Just putting it out there.  Best - c

Sunday, April 24, 2016

Pembro's (Keytruda's) overall tumor response and OS in melanoma patients....



Association of Pembrolizumab With Tumor Response and Survival Among Patients With Advanced Melanoma.  JAMA. 2016 Apr 19.  Ribas, Hamid, Daud, Hodi, Wolchok, Kefford, Joshua, Patnaik, Hwu, Weber, et al.

The programmed death 1 (PD-1) pathway limits immune responses to melanoma and can be blocked with the humanized anti-PD-1 monoclonal antibody pembrolizumab.

Open-label, multicohort, phase 1b clinical trials (enrollment, December 2011-September 2013). Median duration of follow-up was 21 months. The study was performed in academic medical centers in Australia, Canada, France, and the United States. Eligible patients were aged 18 years and older and had advanced or metastatic melanoma. Data were pooled from 655 enrolled patients (135 from a nonrandomized cohort [n = 87 ipilimumab naive; n = 48 ipilimumab treated] and 520 from randomized cohorts [n = 226 ipilimumab naive; n = 294 ipilimumab treated]). Pembrolizumab 10 mg/kg every 2 weeks, 10 mg/kg every 3 weeks, or 2 mg/kg every 3 weeks continued until disease progression, intolerable toxicity, or investigator decision.

Among the 655 patients (median [range] age, 61 [18-94] years; 405 [62%] men), 581 had measurable disease at baseline. An objective response was reported in 194 of 581 patients (33%) and in 60 of 133 treatment-naive patients (45%). Overall, 74% (152/205) of responses were ongoing at the time of data cutoff; 44% (90/205) of patients had response duration for at least 1 year and 79% (162/205) had response duration for at least 6 months. Twelve-month progression-free survival rates were 35% in the total population and 52% among treatment-naive patients. Median overall survival in the total population was 23 months, with a 12-month survival rate of 66%, and a 24-month survival rate of 49%. In treatment-naive patients, median overall survival was 31 months, with a 12-month survival rate of 73%,  and a 24-month survival rate of 60%. Ninety-two of 655 patients (14%) experienced at least 1 treatment-related grade 3 or 4 adverse event (AE) and 27 of 655 (4%) patients discontinued treatment because of a treatment-related AE. Treatment-related serious AEs were reported in 59 patients (9%). There were no drug-related deaths.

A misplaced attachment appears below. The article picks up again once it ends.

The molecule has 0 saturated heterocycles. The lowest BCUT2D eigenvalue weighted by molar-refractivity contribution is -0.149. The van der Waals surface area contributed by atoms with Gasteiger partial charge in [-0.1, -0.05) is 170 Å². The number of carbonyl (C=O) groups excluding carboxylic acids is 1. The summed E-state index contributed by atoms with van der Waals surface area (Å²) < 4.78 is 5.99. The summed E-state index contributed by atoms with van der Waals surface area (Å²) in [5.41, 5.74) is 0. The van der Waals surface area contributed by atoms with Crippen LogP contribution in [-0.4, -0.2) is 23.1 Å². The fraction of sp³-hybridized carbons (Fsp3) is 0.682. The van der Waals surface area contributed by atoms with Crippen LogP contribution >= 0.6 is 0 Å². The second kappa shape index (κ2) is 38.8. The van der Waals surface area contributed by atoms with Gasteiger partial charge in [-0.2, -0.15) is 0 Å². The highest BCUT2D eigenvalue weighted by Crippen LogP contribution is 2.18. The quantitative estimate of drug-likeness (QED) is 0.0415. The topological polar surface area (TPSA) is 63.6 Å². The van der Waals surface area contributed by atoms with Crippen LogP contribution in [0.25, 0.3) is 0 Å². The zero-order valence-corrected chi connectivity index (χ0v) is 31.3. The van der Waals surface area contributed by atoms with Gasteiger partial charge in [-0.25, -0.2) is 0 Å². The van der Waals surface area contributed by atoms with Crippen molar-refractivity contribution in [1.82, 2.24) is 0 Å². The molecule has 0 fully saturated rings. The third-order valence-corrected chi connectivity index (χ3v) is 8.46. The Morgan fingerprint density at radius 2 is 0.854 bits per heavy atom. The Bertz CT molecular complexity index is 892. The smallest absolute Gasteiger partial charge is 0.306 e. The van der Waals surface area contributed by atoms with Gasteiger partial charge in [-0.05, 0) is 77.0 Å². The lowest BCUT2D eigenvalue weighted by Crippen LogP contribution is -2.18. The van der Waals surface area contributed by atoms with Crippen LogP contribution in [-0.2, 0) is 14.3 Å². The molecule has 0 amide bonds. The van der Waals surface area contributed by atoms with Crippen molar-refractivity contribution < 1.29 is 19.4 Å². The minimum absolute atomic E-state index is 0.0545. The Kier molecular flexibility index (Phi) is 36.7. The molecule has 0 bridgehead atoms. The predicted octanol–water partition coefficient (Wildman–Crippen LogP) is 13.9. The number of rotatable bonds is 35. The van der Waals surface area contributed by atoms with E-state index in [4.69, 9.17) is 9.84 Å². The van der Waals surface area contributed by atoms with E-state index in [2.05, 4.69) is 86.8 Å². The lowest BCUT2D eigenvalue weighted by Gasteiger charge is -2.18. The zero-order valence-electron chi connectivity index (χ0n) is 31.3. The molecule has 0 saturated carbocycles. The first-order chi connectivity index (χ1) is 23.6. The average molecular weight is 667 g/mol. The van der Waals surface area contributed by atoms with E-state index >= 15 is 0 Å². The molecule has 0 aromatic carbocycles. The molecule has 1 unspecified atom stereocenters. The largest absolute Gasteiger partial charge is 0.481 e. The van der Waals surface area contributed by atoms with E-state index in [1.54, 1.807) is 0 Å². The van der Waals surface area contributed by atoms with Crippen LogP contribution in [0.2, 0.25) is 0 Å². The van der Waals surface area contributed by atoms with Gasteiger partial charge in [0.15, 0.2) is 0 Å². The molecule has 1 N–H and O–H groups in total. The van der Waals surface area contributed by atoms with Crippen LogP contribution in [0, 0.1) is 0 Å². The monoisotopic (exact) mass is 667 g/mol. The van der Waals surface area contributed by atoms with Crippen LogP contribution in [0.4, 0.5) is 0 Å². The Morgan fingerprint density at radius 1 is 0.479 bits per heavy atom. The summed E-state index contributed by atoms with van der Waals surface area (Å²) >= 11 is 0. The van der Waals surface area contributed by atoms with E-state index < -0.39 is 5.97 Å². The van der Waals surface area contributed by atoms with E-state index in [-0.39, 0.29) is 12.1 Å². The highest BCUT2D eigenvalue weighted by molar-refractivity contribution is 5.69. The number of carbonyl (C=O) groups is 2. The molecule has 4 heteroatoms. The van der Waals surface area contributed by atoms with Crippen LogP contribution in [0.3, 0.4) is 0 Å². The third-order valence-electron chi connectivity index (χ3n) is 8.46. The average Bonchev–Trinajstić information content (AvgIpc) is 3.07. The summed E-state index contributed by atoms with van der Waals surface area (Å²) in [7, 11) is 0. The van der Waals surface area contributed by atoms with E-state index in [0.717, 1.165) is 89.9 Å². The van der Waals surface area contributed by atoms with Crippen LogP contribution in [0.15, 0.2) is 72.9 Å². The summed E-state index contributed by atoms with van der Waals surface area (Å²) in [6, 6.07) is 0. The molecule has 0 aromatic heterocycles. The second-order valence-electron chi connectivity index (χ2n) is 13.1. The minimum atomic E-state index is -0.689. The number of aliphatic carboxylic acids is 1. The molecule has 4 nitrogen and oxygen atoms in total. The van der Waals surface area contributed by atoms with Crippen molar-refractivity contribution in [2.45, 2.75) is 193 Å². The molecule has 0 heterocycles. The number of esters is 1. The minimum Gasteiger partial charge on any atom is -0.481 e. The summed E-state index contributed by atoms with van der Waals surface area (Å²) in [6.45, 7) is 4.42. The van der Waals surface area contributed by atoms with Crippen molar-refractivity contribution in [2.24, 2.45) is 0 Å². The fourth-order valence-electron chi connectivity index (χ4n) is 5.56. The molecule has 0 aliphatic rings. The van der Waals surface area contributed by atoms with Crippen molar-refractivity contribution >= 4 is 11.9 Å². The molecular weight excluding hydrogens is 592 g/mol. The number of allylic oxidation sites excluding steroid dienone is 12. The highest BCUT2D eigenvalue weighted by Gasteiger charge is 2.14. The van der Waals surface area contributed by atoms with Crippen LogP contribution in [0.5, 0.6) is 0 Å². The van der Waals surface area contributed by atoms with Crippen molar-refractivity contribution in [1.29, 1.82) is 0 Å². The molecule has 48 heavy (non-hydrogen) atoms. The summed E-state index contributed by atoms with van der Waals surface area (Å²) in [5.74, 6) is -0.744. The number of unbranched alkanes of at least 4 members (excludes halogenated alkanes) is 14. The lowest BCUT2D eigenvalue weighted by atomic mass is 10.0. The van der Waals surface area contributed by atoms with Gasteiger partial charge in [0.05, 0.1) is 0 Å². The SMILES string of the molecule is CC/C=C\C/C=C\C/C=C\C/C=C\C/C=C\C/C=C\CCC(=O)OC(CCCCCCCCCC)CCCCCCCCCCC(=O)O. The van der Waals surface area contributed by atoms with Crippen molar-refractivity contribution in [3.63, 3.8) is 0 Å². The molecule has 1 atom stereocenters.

Among patients with advanced melanoma, pembrolizumab administration was associated with an overall objective response rate of 33%, 12-month progression-free survival rate of 35%, and median overall survival of 23 months; grade 3 or 4 treatment-related AEs occurred in 14%.

Once again it is clear that treatment naive patients do better on anti-PD1 than those who are pretreated...particularly with ipi.  Here is a post and link to the report from the Checkmate 064 trial in which folks who got nivo first followed by ipi had slightly more side effects (roughly 50 vs 43%) but they also had objective response rates of 41.2% vs only 20% in the ipi first group!!!!!!!!!!!!!!!! - Sequential nivo then ipi vs Sequential ipi then nivo

Here is a recent report on OS with nivo - Nivolumab shows impressive OS in melanoma
The data here is further out.  All patients were "heavily pre-treated", so none were treatment naive, but none had been treated with ipi.

We never can compare apples to apples, can we?  But...still....good news overall!  Way to go, Ratties! - c